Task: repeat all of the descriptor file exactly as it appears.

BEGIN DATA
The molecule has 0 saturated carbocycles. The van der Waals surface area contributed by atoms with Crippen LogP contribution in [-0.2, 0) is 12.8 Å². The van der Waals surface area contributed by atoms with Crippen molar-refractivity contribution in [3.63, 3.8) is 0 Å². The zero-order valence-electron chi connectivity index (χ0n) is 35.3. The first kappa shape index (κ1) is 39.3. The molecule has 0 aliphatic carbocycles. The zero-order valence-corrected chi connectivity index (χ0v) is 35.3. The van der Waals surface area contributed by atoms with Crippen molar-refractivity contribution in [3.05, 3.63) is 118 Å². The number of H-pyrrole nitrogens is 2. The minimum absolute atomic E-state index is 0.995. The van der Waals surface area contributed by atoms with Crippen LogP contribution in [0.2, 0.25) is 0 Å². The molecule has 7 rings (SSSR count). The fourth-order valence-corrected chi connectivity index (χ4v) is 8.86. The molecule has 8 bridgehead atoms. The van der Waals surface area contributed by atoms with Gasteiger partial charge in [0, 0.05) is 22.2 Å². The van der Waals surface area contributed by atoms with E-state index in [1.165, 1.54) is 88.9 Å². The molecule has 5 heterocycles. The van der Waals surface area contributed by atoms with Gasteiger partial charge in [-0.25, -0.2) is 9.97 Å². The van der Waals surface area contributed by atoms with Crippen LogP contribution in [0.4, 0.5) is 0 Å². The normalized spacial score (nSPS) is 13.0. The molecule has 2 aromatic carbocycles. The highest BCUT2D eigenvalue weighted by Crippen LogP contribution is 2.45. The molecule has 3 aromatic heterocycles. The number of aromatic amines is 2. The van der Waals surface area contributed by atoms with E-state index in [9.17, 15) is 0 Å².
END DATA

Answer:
The molecule has 0 saturated carbocycles. The van der Waals surface area contributed by atoms with Crippen LogP contribution in [-0.2, 0) is 12.8 Å². The van der Waals surface area contributed by atoms with Crippen molar-refractivity contribution in [3.63, 3.8) is 0 Å². The zero-order valence-electron chi connectivity index (χ0n) is 35.3. The first kappa shape index (κ1) is 39.3. The molecule has 0 aliphatic carbocycles. The zero-order valence-corrected chi connectivity index (χ0v) is 35.3. The van der Waals surface area contributed by atoms with Crippen molar-refractivity contribution in [3.05, 3.63) is 118 Å². The number of H-pyrrole nitrogens is 2. The minimum absolute atomic E-state index is 0.995. The van der Waals surface area contributed by atoms with Crippen LogP contribution in [0.2, 0.25) is 0 Å². The molecule has 7 rings (SSSR count). The fourth-order valence-corrected chi connectivity index (χ4v) is 8.86. The molecule has 8 bridgehead atoms. The van der Waals surface area contributed by atoms with Gasteiger partial charge in [0, 0.05) is 22.2 Å². The van der Waals surface area contributed by atoms with E-state index in [1.165, 1.54) is 88.9 Å². The molecule has 5 heterocycles. The van der Waals surface area contributed by atoms with Gasteiger partial charge in [-0.25, -0.2) is 9.97 Å². The van der Waals surface area contributed by atoms with Crippen LogP contribution in [0.4, 0.5) is 0 Å². The normalized spacial score (nSPS) is 13.0. The molecule has 2 aromatic carbocycles. The highest BCUT2D eigenvalue weighted by Crippen LogP contribution is 2.45. The molecule has 3 aromatic heterocycles. The number of aromatic amines is 2. The van der Waals surface area contributed by atoms with E-state index in [9.17, 15) is 0 Å².